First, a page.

By Teresa Hansen
UA Managing Editor
As I said in my last “From the Editor,” this year’s DistribuTECH Conference and Exhibition promised to be one of the best yet, and I was right. Attendees at this year’s event, which was held in San Diego, saw some of the latest energy technologies and had the opportunity to hear about how those technologies are being used.
Not only was this year’s event interesting to those who attended, but, unlike past years, it drew a lot of attention from those who knew nothing about its content. On the opening day, the convention hall was full of reporters from the local television stations as well as the local newspapers. There was even a call from a talk radio show host in Los Angeles. For obvious reasons, anything remotely related to the electric utility industry is big news in California, and DistribuTECH was no exception.
Certainly, California’s dilemma is impacting most everyone involved in the industry, particularly some of the companies that exhibit at DistribuTECH. Many of the exhibiting companies offer energy management and load profiling tools, which are of particular interest in California. The technology allows both utilities and their high-end energy users to better understand energy consumption. Of course, better understanding can lead to better energy management and a decrease in its use, resulting in lower energy demand. A decrease in demand would benefit everyone in California-suppliers, utilities, users, politicians and policy makers. Therefore, it isn’t surprising that even the local media was interested in what was happening at the convention center in early February.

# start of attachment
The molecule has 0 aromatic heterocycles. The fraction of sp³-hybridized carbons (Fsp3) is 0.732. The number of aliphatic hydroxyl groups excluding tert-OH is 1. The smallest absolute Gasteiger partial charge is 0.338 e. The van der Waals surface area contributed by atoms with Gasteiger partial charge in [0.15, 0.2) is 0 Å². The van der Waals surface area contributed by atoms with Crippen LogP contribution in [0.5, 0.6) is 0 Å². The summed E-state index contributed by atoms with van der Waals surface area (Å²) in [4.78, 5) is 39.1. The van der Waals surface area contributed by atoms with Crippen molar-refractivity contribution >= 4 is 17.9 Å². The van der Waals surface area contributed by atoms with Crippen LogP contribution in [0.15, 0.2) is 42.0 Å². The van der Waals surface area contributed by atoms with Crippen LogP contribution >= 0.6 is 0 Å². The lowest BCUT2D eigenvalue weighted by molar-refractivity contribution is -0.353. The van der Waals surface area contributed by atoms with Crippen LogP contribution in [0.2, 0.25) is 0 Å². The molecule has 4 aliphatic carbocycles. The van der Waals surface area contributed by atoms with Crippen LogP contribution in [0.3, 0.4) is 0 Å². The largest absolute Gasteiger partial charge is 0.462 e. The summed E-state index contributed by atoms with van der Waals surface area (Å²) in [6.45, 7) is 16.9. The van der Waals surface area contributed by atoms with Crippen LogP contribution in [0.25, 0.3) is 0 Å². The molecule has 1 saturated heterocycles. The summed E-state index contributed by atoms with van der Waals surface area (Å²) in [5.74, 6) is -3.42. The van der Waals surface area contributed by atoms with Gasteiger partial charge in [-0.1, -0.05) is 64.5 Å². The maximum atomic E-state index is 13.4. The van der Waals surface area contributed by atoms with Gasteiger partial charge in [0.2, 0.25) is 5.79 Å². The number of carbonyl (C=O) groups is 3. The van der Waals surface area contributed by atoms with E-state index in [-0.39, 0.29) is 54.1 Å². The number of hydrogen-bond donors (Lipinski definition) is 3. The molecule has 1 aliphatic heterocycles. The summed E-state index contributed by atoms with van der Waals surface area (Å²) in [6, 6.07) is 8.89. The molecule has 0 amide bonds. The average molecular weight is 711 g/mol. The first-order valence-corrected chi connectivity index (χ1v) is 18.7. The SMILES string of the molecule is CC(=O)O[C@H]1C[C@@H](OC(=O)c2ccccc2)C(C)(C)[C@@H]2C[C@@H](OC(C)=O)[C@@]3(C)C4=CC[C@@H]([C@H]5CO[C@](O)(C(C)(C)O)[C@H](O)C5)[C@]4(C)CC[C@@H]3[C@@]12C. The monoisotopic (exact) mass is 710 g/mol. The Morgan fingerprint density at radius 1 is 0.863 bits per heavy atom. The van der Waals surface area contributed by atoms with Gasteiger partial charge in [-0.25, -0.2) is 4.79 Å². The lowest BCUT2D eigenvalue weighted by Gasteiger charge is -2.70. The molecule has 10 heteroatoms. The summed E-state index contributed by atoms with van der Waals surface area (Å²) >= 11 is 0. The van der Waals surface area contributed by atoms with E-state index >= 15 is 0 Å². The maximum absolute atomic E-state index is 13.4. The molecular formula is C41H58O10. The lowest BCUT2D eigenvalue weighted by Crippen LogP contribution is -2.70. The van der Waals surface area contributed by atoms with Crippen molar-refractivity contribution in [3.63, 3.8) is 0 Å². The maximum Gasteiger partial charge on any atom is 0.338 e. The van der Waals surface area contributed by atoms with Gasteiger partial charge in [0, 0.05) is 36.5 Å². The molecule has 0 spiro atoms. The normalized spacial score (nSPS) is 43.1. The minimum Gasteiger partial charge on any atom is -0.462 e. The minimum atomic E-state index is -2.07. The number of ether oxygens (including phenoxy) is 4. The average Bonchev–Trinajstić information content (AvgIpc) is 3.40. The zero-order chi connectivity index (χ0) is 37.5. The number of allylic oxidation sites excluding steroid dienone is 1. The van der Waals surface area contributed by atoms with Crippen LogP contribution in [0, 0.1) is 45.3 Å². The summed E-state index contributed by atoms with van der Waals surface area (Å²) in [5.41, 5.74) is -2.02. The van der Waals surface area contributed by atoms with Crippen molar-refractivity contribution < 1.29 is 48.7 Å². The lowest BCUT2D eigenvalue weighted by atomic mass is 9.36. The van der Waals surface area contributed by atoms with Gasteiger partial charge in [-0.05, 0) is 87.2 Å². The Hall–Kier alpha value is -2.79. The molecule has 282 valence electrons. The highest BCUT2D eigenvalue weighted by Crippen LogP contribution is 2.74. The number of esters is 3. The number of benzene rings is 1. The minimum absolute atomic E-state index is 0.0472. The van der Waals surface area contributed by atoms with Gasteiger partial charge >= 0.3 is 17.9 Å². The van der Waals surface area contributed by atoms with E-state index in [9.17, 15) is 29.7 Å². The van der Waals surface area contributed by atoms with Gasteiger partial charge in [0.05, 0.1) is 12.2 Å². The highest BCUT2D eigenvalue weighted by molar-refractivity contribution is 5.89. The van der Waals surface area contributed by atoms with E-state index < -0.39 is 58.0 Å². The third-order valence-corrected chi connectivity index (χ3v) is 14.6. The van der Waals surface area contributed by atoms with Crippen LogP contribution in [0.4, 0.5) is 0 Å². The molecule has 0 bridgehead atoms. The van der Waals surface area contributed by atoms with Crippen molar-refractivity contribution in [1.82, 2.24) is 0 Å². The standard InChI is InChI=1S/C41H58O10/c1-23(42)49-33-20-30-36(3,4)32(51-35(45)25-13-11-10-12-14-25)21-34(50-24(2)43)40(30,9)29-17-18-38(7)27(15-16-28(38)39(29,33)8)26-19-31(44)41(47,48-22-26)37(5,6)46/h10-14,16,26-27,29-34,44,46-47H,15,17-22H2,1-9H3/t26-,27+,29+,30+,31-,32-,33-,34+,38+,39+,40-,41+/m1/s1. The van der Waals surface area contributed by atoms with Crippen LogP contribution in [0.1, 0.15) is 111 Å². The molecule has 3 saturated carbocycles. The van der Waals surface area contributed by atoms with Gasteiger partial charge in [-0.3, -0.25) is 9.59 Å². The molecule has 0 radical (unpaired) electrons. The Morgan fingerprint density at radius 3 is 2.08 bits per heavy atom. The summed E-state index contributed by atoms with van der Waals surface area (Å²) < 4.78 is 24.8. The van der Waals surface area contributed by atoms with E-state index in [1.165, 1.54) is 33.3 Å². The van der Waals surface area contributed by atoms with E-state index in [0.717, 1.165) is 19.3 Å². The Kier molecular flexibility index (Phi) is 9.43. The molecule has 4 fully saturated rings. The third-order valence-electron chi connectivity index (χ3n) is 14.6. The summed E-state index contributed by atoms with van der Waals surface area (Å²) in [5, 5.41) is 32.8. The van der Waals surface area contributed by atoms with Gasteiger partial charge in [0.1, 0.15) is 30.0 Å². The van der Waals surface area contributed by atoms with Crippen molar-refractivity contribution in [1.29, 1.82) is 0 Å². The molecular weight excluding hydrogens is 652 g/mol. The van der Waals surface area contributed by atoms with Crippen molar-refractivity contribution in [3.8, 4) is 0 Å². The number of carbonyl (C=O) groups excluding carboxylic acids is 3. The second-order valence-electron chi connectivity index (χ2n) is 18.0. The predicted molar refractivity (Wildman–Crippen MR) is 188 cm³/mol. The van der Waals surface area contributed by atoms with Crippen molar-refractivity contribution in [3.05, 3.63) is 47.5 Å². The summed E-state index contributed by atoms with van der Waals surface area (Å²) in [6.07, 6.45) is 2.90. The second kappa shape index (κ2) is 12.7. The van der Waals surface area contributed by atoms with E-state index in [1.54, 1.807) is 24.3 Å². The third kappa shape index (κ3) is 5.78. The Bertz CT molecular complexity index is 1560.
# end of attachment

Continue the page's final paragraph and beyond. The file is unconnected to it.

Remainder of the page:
While we were all pleased with the added attention, I couldn’t help but find the sudden interest in DistribuTECH somewhat ironic. In 1995, I attended my first DistribuTECH event in San Jose, Calif. At that time, the conference and exhibition was not called DistribuTECH, instead it was called DA/DSM (Distribution Automation/Demand Side Management). The technology and solutions, of course, were not as advanced as they are today, but many of them were aiming for the same results-a better understanding of energy use and a decrease in energy demand.
For those of you who are familiar with DistribuTECH, you probably remember that we gradually dropped the name DA/DSM and adopted the current name. We did this because DSM never really took off in North America. In 1995 and later years, utilities weren’t too inclined to spend money in order to sell less of their product. At the same time, most energy users weren’t inclined to spend a lot on expensive energy management technology to save a little on their energy bills-usually less than the cost of the technology. Therefore, DSM was never really adopted.
This year, however, there seems to be renewed interest in DSM. Could it be the California crisis is going to change the way the industry and energy users look at DSM? Now, more than ever before, DSM is truly needed. Energy rates are high and supply is short, at least in California. Both energy providers and users now have incentive to reduce demand. The technology, which has existed for several years and is still available, suddenly seems to matter.
The activity and talk at DistribuTECH 2001 certainly makes me believe that now more than ever, the technologies and solutions that have been displayed every year since the very first conference and exhibition are not only valid, but are also valuable. So, maybe the name DSM finally works.